Search Images Maps Play YouTube News Gmail Drive More »
Sign in
Screen reader users: click this link for accessible mode. Accessible mode has the same essential features but works better with your reader.

Patents

  1. Advanced Patent Search
Publication numberUS7761672 B2
Publication typeGrant
Application numberUS 11/770,333
Publication date20 Jul 2010
Filing date28 Jun 2007
Priority date28 Jun 2007
Fee statusPaid
Also published asUS20090006791, WO2009005689A1
Publication number11770333, 770333, US 7761672 B2, US 7761672B2, US-B2-7761672, US7761672 B2, US7761672B2
InventorsMichael T. Clark, Matthew Rafacz
Original AssigneeAdvanced Micro Devices, Inc.
Export CitationBiBTeX, EndNote, RefMan
External Links: USPTO, USPTO Assignment, Espacenet
Data movement and initialization aggregation
US 7761672 B2
Abstract
A system and method for copying and initializing a block of memory. To copy several data entities from a source region of memory to a destination region of memory, an instruction may copy each data entity one at a time. If an aggregate condition is determined to be satisfied, multiple data entities may be copied simultaneously. The aggregate condition may rely on an aggregate data size, the size of the data entities to be copied, and the alignment of the source and destination addresses.
Images(5)
Previous page
Next page
Claims(15)
1. A method for use in a processing device, the method comprising:
receiving a machine language instruction for a data copy operation from a source address to a destination address, wherein the instruction specifies a data size of D bytes for a data entity and a number N of data entities to copy;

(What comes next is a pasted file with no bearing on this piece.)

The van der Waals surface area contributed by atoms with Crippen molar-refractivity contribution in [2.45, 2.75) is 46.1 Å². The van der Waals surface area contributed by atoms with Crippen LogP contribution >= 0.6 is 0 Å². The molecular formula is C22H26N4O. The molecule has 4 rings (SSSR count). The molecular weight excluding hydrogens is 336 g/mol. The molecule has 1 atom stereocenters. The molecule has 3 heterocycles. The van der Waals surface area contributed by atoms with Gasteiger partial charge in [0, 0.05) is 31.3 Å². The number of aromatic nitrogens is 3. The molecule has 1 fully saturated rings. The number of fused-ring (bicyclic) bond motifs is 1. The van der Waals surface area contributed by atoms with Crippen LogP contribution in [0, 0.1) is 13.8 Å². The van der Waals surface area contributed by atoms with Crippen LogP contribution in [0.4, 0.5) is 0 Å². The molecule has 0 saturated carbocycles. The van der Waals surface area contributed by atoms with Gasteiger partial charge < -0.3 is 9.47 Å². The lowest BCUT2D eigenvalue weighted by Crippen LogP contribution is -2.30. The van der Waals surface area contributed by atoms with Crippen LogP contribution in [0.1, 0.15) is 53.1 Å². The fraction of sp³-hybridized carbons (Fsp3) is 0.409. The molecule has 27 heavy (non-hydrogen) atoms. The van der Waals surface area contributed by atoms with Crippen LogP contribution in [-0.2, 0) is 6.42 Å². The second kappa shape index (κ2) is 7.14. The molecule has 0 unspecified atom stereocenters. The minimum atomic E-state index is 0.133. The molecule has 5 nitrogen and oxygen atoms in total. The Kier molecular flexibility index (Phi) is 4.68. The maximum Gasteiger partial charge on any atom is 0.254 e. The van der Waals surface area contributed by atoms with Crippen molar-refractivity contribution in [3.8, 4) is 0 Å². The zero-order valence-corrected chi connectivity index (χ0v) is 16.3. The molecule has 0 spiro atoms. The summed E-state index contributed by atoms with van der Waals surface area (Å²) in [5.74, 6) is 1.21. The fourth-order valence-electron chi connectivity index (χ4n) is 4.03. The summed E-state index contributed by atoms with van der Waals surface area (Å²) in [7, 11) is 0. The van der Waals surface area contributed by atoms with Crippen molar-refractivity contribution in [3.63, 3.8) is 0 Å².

determining whether an aggregate condition is satisfied, wherein the aggregate condition comprises:
an aggregate data size, M, which is less than or equal to the number of data entities N times the data size D;
the destination address is aligned to a data size D boundary; and
bits m:0 of the source address are equal to bits m:0 of the destination address, wherein m is log2 (M)−1, and wherein m is not a most significant bit of either the source address or the destination address;
in response to determining an aggregate condition is not satisfied:
copying the N data entities from a source location to a destination location one data entity of D bytes at a time;
in response to determining an aggregate condition is satisfied:
copying the N data entities from the source location to the destination location, wherein at least some of the N data entities are copied in blocks of an aggregate data size of M bytes, wherein the processing device is capable of copying more than D bytes at a time.
2. The method as recited in claim 1, further comprising obtaining a source address for the source location and a destination address for the destination location.
3. The method as recited in claim 2, wherein in response to determining the aggregate condition is satisfied, the method further comprises: in response to determining the destination address is not aligned to an M-byte boundary, copying P data entities from the source location to the destination location one data entity at a time in units of a data size of D bytes, wherein P is equal to the integer quotient of (M−K)/D, where K=the binary value represented by an m least significant bits of the source address;
copying A data entities from the source location to the destination location in blocks of the aggregate data size of M bytes, wherein A is equivalent to ((N−P)*D)/M; and
copying L data entities from the source location to the destination location one data entity at a time in units of a data size of D bytes, wherein L is equivalent to ((N−P)−(A*M))/D.
4. The method as recited in claim 3, wherein M mod D is zero.
5. The method as recited in claim 4, wherein the source location may be a memory or an architectural register set, and the destination location is a memory.
6. The method as recited in claim 5, wherein the instruction is either a REP MOVS instruction or a REP STOS instruction from the x86 instruction set architecture.
7. A computer system comprising:
a processor; and
a memory;
wherein the processor is configured to: